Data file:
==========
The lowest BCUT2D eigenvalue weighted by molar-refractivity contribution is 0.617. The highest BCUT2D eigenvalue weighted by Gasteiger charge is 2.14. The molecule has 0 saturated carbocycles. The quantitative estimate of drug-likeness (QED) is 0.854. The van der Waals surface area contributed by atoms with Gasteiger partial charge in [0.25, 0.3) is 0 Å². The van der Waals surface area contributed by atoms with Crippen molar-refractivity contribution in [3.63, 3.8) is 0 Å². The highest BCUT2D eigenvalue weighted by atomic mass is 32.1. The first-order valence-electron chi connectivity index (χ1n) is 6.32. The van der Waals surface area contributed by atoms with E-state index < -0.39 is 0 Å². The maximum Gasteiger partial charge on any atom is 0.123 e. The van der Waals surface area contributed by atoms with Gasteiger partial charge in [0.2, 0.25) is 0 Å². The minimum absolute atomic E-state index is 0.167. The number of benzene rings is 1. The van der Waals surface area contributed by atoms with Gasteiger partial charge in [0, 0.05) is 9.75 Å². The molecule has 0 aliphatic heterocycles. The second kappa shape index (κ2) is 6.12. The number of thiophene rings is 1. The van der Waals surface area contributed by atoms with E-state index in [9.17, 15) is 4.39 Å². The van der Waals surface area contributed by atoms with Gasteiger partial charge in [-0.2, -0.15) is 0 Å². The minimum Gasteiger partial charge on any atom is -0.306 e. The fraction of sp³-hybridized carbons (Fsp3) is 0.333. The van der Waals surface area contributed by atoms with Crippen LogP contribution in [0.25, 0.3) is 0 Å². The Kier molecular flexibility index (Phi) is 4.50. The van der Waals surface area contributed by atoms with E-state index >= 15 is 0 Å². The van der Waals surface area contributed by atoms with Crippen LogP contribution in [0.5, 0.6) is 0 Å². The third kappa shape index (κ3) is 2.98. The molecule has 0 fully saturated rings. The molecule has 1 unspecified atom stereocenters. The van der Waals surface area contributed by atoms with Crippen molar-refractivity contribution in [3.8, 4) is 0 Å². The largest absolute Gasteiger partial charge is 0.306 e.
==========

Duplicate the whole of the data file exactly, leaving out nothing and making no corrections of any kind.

The lowest BCUT2D eigenvalue weighted by molar-refractivity contribution is 0.617. The highest BCUT2D eigenvalue weighted by Gasteiger charge is 2.14. The molecule has 0 saturated carbocycles. The quantitative estimate of drug-likeness (QED) is 0.854. The van der Waals surface area contributed by atoms with Gasteiger partial charge in [0.25, 0.3) is 0 Å². The van der Waals surface area contributed by atoms with Crippen molar-refractivity contribution in [3.63, 3.8) is 0 Å². The highest BCUT2D eigenvalue weighted by atomic mass is 32.1. The first-order valence-electron chi connectivity index (χ1n) is 6.32. The van der Waals surface area contributed by atoms with E-state index < -0.39 is 0 Å². The maximum Gasteiger partial charge on any atom is 0.123 e. The van der Waals surface area contributed by atoms with Gasteiger partial charge in [0.2, 0.25) is 0 Å². The minimum absolute atomic E-state index is 0.167. The number of benzene rings is 1. The van der Waals surface area contributed by atoms with Gasteiger partial charge in [0, 0.05) is 9.75 Å². The molecule has 0 aliphatic heterocycles. The second kappa shape index (κ2) is 6.12. The number of thiophene rings is 1. The van der Waals surface area contributed by atoms with E-state index in [9.17, 15) is 4.39 Å². The van der Waals surface area contributed by atoms with Gasteiger partial charge in [-0.2, -0.15) is 0 Å². The minimum Gasteiger partial charge on any atom is -0.306 e. The fraction of sp³-hybridized carbons (Fsp3) is 0.333. The van der Waals surface area contributed by atoms with Crippen LogP contribution in [0.25, 0.3) is 0 Å². The Kier molecular flexibility index (Phi) is 4.50. The van der Waals surface area contributed by atoms with E-state index >= 15 is 0 Å². The van der Waals surface area contributed by atoms with Crippen LogP contribution in [0.5, 0.6) is 0 Å². The third kappa shape index (κ3) is 2.98. The molecule has 0 fully saturated rings. The molecule has 1 unspecified atom stereocenters. The van der Waals surface area contributed by atoms with Crippen molar-refractivity contribution in [3.8, 4) is 0 Å². The largest absolute Gasteiger partial charge is 0.306 e.